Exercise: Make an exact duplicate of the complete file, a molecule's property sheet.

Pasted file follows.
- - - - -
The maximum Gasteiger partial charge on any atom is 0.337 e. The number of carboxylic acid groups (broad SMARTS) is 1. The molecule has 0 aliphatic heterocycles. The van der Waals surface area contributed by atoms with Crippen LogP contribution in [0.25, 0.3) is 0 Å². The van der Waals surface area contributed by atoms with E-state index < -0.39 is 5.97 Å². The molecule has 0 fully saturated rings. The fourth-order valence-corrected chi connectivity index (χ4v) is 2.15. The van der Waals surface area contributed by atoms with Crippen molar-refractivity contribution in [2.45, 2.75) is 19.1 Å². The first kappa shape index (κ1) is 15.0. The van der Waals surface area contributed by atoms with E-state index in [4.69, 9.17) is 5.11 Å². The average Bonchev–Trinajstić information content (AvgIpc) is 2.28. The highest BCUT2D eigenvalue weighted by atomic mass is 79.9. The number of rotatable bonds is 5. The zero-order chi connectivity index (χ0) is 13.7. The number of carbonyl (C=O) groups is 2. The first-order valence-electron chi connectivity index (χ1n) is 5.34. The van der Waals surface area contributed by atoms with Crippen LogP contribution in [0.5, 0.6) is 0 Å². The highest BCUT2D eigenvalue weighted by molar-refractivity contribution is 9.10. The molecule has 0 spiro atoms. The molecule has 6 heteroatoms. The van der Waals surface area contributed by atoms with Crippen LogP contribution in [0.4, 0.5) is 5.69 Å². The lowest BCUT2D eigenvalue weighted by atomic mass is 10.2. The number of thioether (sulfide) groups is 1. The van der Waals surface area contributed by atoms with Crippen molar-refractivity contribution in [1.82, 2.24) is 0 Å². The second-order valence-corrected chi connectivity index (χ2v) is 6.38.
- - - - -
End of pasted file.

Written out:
The maximum Gasteiger partial charge on any atom is 0.337 e. The number of carboxylic acid groups (broad SMARTS) is 1. The molecule has 0 aliphatic heterocycles. The van der Waals surface area contributed by atoms with Crippen LogP contribution in [0.25, 0.3) is 0 Å². The van der Waals surface area contributed by atoms with E-state index < -0.39 is 5.97 Å². The molecule has 0 fully saturated rings. The fourth-order valence-corrected chi connectivity index (χ4v) is 2.15. The van der Waals surface area contributed by atoms with Crippen molar-refractivity contribution in [2.45, 2.75) is 19.1 Å². The first kappa shape index (κ1) is 15.0. The van der Waals surface area contributed by atoms with E-state index in [4.69, 9.17) is 5.11 Å². The average Bonchev–Trinajstić information content (AvgIpc) is 2.28. The highest BCUT2D eigenvalue weighted by atomic mass is 79.9. The number of rotatable bonds is 5. The zero-order chi connectivity index (χ0) is 13.7. The number of carbonyl (C=O) groups is 2. The first-order valence-electron chi connectivity index (χ1n) is 5.34. The van der Waals surface area contributed by atoms with Crippen LogP contribution in [0.5, 0.6) is 0 Å². The highest BCUT2D eigenvalue weighted by molar-refractivity contribution is 9.10. The molecule has 0 spiro atoms. The molecule has 6 heteroatoms. The van der Waals surface area contributed by atoms with Crippen LogP contribution in [0.4, 0.5) is 5.69 Å². The lowest BCUT2D eigenvalue weighted by atomic mass is 10.2. The number of thioether (sulfide) groups is 1. The van der Waals surface area contributed by atoms with Crippen molar-refractivity contribution in [1.82, 2.24) is 0 Å². The second-order valence-corrected chi connectivity index (χ2v) is 6.38.